Zahar: Abbas is 'paralyzing' the gov't

Alleges that he met with a European FM during recent tour of Arab countries.

May 7, 2006 21:23
2 minute read.
Zahar close up 298.88

A-zahar close up 298.88. (photo credit: AP [file])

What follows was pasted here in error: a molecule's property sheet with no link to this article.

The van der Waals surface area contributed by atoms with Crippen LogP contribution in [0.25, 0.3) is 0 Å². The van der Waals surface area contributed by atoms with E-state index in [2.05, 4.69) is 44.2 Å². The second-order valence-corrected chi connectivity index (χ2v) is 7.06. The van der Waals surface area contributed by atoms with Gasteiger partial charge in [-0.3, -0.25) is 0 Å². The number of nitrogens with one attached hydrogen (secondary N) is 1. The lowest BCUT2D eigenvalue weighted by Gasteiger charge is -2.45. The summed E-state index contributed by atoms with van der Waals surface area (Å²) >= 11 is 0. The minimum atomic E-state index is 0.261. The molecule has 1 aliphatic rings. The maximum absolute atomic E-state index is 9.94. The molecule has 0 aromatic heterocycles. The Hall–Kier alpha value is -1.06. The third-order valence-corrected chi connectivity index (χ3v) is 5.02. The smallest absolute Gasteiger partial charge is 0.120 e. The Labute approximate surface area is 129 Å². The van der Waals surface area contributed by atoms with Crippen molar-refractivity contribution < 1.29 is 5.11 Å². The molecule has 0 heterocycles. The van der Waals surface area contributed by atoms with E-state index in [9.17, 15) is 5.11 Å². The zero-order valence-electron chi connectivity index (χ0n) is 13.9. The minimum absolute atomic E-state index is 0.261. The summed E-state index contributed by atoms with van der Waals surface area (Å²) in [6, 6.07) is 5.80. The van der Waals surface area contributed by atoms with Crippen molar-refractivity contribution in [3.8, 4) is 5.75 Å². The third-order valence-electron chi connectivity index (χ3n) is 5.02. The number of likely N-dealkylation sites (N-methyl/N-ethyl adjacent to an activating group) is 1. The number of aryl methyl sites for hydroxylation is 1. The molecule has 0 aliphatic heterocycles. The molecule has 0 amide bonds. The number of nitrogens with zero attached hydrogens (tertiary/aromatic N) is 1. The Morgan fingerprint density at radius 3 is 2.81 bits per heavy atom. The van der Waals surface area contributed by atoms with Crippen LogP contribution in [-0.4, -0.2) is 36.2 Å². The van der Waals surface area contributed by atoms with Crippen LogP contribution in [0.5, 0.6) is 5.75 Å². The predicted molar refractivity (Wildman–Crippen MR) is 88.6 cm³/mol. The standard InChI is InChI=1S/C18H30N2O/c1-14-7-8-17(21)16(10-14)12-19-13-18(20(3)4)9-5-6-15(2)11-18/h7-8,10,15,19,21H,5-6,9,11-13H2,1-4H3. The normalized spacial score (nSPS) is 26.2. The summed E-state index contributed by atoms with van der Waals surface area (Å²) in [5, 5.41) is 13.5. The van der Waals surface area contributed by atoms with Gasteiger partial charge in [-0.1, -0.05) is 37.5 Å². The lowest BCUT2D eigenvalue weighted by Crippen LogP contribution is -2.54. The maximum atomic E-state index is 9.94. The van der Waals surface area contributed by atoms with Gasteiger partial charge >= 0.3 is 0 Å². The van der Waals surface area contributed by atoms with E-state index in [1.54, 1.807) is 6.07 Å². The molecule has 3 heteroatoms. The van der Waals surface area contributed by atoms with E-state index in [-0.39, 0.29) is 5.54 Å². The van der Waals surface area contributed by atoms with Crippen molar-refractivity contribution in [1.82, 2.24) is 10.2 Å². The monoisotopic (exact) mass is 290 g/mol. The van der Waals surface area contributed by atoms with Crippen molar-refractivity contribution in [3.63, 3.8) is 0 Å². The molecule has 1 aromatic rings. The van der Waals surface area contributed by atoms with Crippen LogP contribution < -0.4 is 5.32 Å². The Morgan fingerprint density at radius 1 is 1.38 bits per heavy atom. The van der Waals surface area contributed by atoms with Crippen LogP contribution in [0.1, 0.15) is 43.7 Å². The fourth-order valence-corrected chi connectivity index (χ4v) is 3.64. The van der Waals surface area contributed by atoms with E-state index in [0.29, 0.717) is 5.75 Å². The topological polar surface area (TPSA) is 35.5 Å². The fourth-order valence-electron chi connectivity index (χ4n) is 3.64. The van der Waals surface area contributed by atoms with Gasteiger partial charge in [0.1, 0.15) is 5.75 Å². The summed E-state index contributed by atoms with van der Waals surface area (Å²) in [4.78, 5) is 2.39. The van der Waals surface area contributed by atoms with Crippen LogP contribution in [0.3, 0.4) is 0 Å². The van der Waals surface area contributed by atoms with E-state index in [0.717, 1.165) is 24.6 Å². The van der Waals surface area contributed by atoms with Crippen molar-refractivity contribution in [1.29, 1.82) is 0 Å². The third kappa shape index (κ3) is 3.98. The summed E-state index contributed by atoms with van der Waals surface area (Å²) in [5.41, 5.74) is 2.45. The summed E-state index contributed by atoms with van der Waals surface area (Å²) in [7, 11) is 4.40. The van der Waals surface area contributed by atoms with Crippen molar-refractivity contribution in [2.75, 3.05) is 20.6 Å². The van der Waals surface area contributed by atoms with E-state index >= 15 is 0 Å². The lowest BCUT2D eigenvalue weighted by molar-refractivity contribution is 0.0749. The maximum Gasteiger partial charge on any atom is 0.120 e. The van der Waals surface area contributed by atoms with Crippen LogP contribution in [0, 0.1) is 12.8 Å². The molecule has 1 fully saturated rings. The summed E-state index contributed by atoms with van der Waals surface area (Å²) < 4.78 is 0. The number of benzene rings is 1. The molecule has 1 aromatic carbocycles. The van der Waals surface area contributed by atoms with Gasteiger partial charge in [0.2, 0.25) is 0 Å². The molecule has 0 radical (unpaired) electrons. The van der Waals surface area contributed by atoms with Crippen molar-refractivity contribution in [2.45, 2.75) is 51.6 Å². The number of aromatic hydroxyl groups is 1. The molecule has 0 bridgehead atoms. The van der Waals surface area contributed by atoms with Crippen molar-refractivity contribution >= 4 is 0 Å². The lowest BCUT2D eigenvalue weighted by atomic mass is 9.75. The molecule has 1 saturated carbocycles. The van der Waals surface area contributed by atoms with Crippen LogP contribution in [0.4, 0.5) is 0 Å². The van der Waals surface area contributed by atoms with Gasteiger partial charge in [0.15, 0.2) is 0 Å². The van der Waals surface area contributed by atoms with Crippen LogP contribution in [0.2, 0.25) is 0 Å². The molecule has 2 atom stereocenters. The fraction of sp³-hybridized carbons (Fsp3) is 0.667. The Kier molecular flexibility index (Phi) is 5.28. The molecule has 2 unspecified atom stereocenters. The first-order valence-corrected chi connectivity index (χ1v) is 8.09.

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Palestinian Authority Foreign Minister Mahmoud Zahar on Sunday accused PA chairman Mahmoud Abbas of disrupting the work of the Hamas cabinet, saying some ministries had been "paralyzed" as a result. He also revealed that he met with a European foreign minister during his recent tour of Arab countries, but refused to elaborate. "During the tour, I first met with a European consul from one of the big countries and later with a foreign minister," he told reporters in Gaza City. "We also had contacts with a number of European countries." Zahar expressed confidence that the European Union would soon change its position toward the Hamas cabinet and rescind its decision to suspend financial aid to the Palestinians. "The European decision will be reversed," he said. "I don't think this will take a long time. The Europeans will soon discover that their immoral policy does not serve their interests in the region." Zahar also expressed reservations about the 2002 Saudi peace initiative, saying the Hamas cabinet had studied it thoroughly. He said the cabinet had two reservations about the initiative: recognition of Israel and normalization of ties. He added that the road map plan for peace in the Middle East was also not relevant "because Israel had already made 14 reservations about it." Zahar claimed that nearly 250,000 kilograms of gold were smuggled out of the Gaza Strip to the Gulf following Israel's pullout from the area last summer. "This is an issue that we must look into," he said. "We discussed the issue at length with President Abbas on Saturday." Zahar lashed out at Abbas for issuing a series of "presidential decrees" that undermined the powers of the Hamas cabinet. "Some of the ministries are either paralyzed or have stopped functioning because of these decrees," he said. "The Interior Ministry is totally paralyzed and is unable to provide services to the public because of these decrees and other appointments [made by Abbas]." Zahar was referring specifically to Abbas's decision to prevent the establishment of a new security force, consisting largely of Hamas militiamen, and the appointment of Rashid Abu Shabak, a former security commander, as director-general of internal security. Both decisions have been openly challenged by Hamas. These two issues, along with the severe financial crisis in the PA, were at the core of the meeting that was held on Saturday night in Gaza City between Abbas and Prime Minister Ismail Haniyeh. The meeting, which lasted for nearly three hours, came amid increased tensions between Hamas and Abbas's Fatah party. According to sources close to both parties, Abbas exerted heavy pressure on Haniyeh to adopt a more "pragmatic" position toward Israel and the peace process to help resolve the financial crisis. Aziz Dweik, speaker of the Hamas-dominated Palestinian Legislative Council, said the financial crisis was "politically-motivated." He accused the previous Fatah cabinet of adding 30,000 names to the list of civil servants shortly before Hamas took over. He revealed that the previous cabinet also promoted thousands of Fatah-affiliated employees after the parliamentary election, increasing the burden on the PA treasury.

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